ognizant Communication Corporation

GENE EXPRESSION

ABSTRACTS
VOLUME 13, NUMBER 6

Gene Expression, Vol. 13, pp. 299-310
1052-2166/07 $90.00 + .00
E-ISSN 1555-3884
Copyright © 2007 Cognizant Comm. Corp.
Printed in the USA. All rights reserved.

When Half Is Not Enough: Gene Expression and Dosage in the 22q11 Deletion Syndrome

D. W. Meechan, T. M. Maynard, D. Gopalakrishna, Y. Wu, and A.-S. LaMantia

Department of Cell & Molecular Physiology, UNC Neuroscience Center, & Silvio M. Conte Center for Research in Mental Diseases, University of North Carolina-Chapel Hill, Chapel Hill, NC, USA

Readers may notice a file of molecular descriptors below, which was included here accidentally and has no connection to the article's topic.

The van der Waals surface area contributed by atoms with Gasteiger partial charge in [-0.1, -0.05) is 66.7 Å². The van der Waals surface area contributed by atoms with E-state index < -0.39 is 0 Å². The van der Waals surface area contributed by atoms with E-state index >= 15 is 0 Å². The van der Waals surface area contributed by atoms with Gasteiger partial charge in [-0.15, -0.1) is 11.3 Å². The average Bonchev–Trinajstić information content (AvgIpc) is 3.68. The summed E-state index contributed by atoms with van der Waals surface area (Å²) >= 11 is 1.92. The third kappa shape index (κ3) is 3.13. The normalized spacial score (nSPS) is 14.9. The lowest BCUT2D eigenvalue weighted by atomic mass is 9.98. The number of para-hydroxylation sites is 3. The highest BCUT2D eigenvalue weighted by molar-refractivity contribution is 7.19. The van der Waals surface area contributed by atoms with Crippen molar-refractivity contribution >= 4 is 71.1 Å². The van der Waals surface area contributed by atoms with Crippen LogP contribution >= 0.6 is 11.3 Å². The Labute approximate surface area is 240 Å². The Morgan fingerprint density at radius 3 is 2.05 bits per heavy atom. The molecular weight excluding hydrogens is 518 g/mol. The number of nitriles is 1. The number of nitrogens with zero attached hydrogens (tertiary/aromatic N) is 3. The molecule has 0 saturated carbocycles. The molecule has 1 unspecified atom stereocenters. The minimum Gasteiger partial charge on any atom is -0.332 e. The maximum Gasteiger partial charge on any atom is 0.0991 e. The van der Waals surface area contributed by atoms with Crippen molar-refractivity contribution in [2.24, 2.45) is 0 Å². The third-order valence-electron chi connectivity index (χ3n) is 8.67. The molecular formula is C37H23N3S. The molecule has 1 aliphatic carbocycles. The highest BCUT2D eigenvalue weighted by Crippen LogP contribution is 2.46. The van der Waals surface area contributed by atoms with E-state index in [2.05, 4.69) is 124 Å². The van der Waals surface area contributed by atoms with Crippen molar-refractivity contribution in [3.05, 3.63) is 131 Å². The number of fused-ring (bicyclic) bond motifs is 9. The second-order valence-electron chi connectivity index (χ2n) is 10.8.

The 22q11 Deletion Syndrome (22q11DS, also known as DiGeorge or Velo-Cardio-Facial Syndrome) has a variable constellation of phenotypes including life-threatening cardiac malformations, craniofacial, limb, and digit anomalies, a high incidence of learning, language, and behavioral disorders, and increased vulnerability for psychiatric diseases, including schizophrenia. There is still little clear understanding of how heterozygous microdeletion of approximately 30-50 genes on chromosome 22 leads to this diverse spectrum of phenotypes, especially in the brain. Three possibilities exist: 1) 22q11DS may reflect haploinsufficiency, homozygous loss of function, or heterozygous gain of function of a single gene within the deleted region; 2) 22q11DS may result from haploinsufficiency, homozygous loss of function, or heterozygous gain of function of a few genes in the deleted region acting at distinct phenotypically compromised sites; 3) 22q11DS may reflect combinatorial effects of reduced dosage of multiple genes acting in concert at all phenotypically compromised sites. Here, we consider evidence for each of these possibilities. Our review of the literature, as well as interpretation of work from our laboratory, favors the third possibility: 22q11DS reflects diminished expression of multiple 22q11 genes acting on common cellular processes during brain as well as heart, face, and limb development, and subsequently in the adolescent and adult brain.